The past in ancient Egypt

The meanings of the past in ancient Egypt were manifold and diverse. The following account is very abbreviated; for a fuller picture see in particular the work of Jan Assmann (1988, 1992, 1996) as well as John Baines (1988) and Erik Hornung (1982). An interesting new publication - first published after this page was written - is John Tait's edited volume on Egypt's view of its past (2003).

Early Period and Old Kingdom (3100–2150 BC)

The uses of the past in ancient Egypt during the 3rd and 2nd millennia BC are diverse. References to the distant past can be found in contexts as different as the following (Baines 1989):

The pyramids of the Old Kingdom are the oldest expressions of the Egyptian 'megalithic age', expressing an 'ideology of stone' which linked the dead pharaohs with eternity and the gods (Assmann 1996: 69, 93, 472, and part one, passim). In this context, it is very interesting that the pyramids have, on several occasions, been evoked in order to understand the megaliths in Mecklenburg-Vorpommern (e.g. Petzsch 1925: 32; Furthmann 1980: 103; Deppe 1983: 30; Veit 1994: 358-9 and note 17). Moreover, Jan Assmann (1988: 87-91 and note 5) did not hesitate to compare Nazi architecture and its 'theory of ruin value' with Egyptian pyramids. What megaliths, pyramids and Nazi architecture certainly have in common are prospective memories of their builders, their monumentality (even if on quite different scales), and the ability to become sites of memory and timemarks in later ages.

Grahame Clark argued that the pyramids conveyed a sense of history to all Egyptians (1992: 89):

"No Egyptian could have passed his brief existence without being made aware that he lived in a community consecrated by history. The Old Kingdom pyramids were more than royal tombs ... [t]hey were the very symbols of Egyptian history, identified with kings whose place in the succession was well known."

People of later Egyptian periods frequently referred back to the Old Kingdom and sometimes imitated or revived some of its cultural achievements, for example in their grave architecture. The formal language of the third millennium BC in particular became 'canonised' in later ages (Assmann 1996: 80-1).

Middle Kingdom (2040–1650 BC)

During the Middle Kingdom, architecture and art styles first continued or imitated older styles. The Old Kingdom became the 'golden age' of the Middle Kingdom, and literature, which flourished during this period, frequently referred to the past. Jan Assmann noted (1996: 302-3) that during the Middle Kingdom people did not consciously try to recreate a lost past (as some did later, in both the New Kingdom and the Late Period) but were more concerned with continuing long established traditions.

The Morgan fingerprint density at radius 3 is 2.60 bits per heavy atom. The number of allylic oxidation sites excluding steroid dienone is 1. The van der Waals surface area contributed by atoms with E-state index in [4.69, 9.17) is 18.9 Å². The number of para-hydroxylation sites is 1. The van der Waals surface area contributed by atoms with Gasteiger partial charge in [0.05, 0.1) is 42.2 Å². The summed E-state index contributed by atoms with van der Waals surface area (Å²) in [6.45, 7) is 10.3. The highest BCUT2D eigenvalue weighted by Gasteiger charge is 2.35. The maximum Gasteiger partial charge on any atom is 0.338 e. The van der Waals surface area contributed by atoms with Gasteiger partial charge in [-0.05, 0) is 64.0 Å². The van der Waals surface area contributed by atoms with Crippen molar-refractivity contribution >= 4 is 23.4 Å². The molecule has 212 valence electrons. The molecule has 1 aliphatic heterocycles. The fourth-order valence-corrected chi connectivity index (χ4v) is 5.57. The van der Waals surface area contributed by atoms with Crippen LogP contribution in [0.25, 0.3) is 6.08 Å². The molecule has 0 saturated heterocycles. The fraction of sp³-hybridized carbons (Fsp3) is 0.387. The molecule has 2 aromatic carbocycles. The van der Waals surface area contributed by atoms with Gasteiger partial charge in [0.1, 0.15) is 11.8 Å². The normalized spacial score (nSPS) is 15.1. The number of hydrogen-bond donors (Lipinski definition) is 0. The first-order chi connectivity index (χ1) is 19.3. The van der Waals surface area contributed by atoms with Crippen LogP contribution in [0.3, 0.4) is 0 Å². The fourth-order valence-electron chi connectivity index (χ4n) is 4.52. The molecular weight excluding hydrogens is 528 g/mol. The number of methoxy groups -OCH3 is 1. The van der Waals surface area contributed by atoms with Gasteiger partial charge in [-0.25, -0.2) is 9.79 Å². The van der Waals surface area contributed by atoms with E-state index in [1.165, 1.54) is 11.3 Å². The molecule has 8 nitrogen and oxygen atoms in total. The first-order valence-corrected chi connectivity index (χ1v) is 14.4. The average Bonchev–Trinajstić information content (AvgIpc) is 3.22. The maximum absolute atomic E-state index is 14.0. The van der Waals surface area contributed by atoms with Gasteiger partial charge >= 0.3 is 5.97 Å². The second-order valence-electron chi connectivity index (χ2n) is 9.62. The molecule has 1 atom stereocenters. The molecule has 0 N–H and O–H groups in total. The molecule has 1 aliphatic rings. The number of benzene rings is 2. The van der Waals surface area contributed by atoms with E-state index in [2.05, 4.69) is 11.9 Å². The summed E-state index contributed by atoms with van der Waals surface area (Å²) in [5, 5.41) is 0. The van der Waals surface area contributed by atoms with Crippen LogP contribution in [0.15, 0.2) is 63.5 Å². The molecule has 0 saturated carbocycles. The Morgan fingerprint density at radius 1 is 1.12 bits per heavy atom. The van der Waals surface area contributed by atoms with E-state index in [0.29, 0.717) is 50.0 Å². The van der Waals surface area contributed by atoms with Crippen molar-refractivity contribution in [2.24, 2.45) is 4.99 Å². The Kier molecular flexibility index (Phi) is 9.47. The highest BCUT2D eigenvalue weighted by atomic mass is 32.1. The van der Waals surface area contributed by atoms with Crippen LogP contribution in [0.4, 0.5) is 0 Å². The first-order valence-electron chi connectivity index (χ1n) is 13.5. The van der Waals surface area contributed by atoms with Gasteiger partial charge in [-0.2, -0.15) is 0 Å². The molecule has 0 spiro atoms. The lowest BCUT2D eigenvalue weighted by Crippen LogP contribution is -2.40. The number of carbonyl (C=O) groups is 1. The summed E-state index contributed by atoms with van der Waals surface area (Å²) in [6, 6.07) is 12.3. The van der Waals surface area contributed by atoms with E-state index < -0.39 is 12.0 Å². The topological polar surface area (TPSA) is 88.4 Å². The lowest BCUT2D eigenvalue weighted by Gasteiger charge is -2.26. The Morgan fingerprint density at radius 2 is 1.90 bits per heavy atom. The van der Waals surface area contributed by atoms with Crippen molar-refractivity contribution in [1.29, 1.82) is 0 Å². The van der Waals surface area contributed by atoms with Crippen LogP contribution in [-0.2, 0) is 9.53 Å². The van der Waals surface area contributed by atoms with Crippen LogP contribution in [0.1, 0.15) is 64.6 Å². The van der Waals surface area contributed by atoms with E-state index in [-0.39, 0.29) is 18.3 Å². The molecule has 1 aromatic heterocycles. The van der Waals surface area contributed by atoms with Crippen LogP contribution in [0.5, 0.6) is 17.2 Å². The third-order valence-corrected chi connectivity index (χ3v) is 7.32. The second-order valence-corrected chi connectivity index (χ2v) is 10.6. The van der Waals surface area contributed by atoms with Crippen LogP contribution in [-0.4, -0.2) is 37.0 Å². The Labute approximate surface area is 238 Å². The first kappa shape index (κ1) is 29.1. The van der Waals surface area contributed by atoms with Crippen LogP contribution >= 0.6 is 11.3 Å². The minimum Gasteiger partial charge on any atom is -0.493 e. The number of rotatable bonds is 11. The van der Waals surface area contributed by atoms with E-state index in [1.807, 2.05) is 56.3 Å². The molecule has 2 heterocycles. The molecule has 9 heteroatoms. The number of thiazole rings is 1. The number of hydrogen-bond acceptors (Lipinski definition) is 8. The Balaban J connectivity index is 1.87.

In another way, however, the (distant) past gained an entirely new cultural significance. The kings-lists ('annals'), which had been begun in the 1st dynasty, contained probably since the Middle Kingdom also the names of the gods and semi-gods of a mythical, golden prehistory, placed before the first kings. A mythical distant past was thus being included in the official accounts of the history of Egypt (Otto 1964-66: 170-3; Seters 1983: 135-8; Gundlach 1985: 451-2; Baines 1989: 134).

These references in art and literature stopped after the 12th dynasty and were taken up again at the end of the 2nd intermediate period (Baines 1989: 140f.).

New Kingdom (1550–1070 BC)

During the New Kingdom interest in the past was again widespread, but now the past was seen as much more distant than before and more effort was needed to regain it. Relevant phenomena of contemporary history culture included (after Baines 1989: 141-4 and additional sources as named),

Such references to the past (and the New Kingdom as a whole) came to an end when someone with the name Herihor, in the fashion of a dictator, declared himself King, decided to start a new era and, as part of this, a new system of counting the years (Assmann 1996: 320-1). Most continuities from the past were now denied and rejected; the third intermediate period of Egyptian history begun.

The Late Period (760/664–333 BC)